The role of asymmetric processing latencies in multiattribute choices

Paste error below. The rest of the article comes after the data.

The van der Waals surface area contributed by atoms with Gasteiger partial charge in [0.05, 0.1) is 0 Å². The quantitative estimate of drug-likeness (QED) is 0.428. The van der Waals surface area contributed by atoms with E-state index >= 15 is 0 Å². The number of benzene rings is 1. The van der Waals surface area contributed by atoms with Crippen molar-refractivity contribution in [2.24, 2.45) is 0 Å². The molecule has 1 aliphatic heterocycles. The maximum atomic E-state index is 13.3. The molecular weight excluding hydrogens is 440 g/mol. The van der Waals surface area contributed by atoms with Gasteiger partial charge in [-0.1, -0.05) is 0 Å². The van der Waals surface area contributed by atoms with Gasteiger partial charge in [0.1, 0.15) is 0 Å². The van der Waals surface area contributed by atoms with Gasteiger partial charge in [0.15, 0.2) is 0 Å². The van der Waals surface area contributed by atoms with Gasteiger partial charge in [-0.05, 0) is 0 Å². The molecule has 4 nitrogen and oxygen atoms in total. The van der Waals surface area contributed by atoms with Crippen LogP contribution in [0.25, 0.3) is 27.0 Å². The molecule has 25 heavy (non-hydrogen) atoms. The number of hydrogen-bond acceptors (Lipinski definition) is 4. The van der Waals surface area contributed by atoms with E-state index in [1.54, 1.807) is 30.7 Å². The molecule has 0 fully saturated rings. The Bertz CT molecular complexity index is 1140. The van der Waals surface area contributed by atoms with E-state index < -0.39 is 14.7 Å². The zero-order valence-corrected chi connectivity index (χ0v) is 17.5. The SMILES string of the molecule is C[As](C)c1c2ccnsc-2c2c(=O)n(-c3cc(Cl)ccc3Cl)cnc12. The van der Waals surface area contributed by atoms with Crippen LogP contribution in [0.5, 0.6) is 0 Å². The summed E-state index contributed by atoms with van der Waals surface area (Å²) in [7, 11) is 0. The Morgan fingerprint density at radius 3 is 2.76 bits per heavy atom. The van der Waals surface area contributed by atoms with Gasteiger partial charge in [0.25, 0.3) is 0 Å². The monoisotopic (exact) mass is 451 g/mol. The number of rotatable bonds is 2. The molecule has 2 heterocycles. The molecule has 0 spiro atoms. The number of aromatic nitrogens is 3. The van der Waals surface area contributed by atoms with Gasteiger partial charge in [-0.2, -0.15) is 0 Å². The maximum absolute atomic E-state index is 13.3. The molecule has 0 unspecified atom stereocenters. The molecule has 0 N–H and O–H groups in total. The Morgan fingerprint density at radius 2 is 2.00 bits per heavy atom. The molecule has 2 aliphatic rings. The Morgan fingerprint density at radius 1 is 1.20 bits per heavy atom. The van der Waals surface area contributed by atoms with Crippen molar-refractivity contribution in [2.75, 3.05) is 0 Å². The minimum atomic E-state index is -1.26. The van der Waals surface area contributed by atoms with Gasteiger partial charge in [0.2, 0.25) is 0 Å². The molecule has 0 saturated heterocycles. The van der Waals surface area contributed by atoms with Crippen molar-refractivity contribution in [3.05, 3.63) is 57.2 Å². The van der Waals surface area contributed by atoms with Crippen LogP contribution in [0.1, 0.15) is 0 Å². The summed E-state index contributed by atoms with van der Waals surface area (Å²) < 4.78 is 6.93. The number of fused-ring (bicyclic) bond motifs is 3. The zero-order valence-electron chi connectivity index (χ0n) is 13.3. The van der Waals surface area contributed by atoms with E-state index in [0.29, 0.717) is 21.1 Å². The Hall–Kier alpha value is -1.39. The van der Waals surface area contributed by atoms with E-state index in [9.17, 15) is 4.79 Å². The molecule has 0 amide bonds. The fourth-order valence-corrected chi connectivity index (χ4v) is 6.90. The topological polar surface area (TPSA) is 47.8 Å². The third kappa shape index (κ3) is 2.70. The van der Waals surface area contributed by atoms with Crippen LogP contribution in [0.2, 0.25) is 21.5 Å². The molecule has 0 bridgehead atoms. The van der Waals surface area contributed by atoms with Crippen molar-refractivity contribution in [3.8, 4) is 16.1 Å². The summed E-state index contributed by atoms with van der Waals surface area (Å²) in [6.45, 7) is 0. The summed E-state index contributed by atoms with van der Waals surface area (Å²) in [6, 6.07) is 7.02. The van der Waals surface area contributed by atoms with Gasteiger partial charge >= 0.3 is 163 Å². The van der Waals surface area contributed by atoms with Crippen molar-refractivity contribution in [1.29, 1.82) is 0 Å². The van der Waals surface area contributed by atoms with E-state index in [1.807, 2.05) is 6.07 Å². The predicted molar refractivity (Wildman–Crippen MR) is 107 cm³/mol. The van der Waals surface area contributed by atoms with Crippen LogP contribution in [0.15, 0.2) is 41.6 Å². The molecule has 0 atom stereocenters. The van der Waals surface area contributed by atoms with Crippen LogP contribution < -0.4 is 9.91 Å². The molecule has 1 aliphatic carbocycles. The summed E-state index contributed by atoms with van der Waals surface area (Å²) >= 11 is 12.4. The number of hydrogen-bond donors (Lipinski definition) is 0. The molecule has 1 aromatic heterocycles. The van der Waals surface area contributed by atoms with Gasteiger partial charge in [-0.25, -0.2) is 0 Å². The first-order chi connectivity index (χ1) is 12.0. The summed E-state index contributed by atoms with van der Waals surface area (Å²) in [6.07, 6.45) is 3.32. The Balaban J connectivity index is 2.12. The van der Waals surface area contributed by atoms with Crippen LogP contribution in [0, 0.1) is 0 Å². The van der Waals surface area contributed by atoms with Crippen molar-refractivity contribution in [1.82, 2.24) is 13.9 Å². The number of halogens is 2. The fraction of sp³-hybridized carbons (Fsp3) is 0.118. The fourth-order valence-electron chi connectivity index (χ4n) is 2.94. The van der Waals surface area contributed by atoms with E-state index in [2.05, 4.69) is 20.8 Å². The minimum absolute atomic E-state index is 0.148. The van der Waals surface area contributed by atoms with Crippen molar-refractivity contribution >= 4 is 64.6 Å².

Considerable behavioral and neural evidence indicates that decisions are dynamic processes that unfold over time. Here, we examine these temporal dynamics directly to better understand cognitive and neural decision mechanisms. Using multiattribute food choices from four independent experiments, we demonstrate that dynamic and asynchronous evidence accumulation models lead to new insights into multiattribute decision processes and how they will respond to changes in the environment or individual goals. We find that both how quickly and how strongly taste and healthiness attributes weigh into the decision process are key determinants of choice outcomes, and consequently, individual differences in self-control. By combining computational modeling with experimental manipulations of attention and neural activity, we show that the processes determining the relative weighting and speed of consideration for healthiness and taste attributes during food choices are dissociable at the cognitive and neural levels. At the cognitive level, we find that directing attention toward healthiness led to significant, but independent (i.e. uncorrelated), changes in both how quickly and how strongly healthiness and taste attributes affected choices. At the neural level, we show that cathodal tDCS over the the left dorsolateral prefrontal cortext (dlPFC) decreased self-control by causing an increase in the relative decision weight for taste but did not change the speed with which taste or healthiness attributes entered into the decision process. Lastly, in addition to generating a more complete understanding of multiattribute choice mechanisms, we find that asynchronous evidence accumulation models make better out-of-sample predictions about choice behavior than traditional logistic regression models.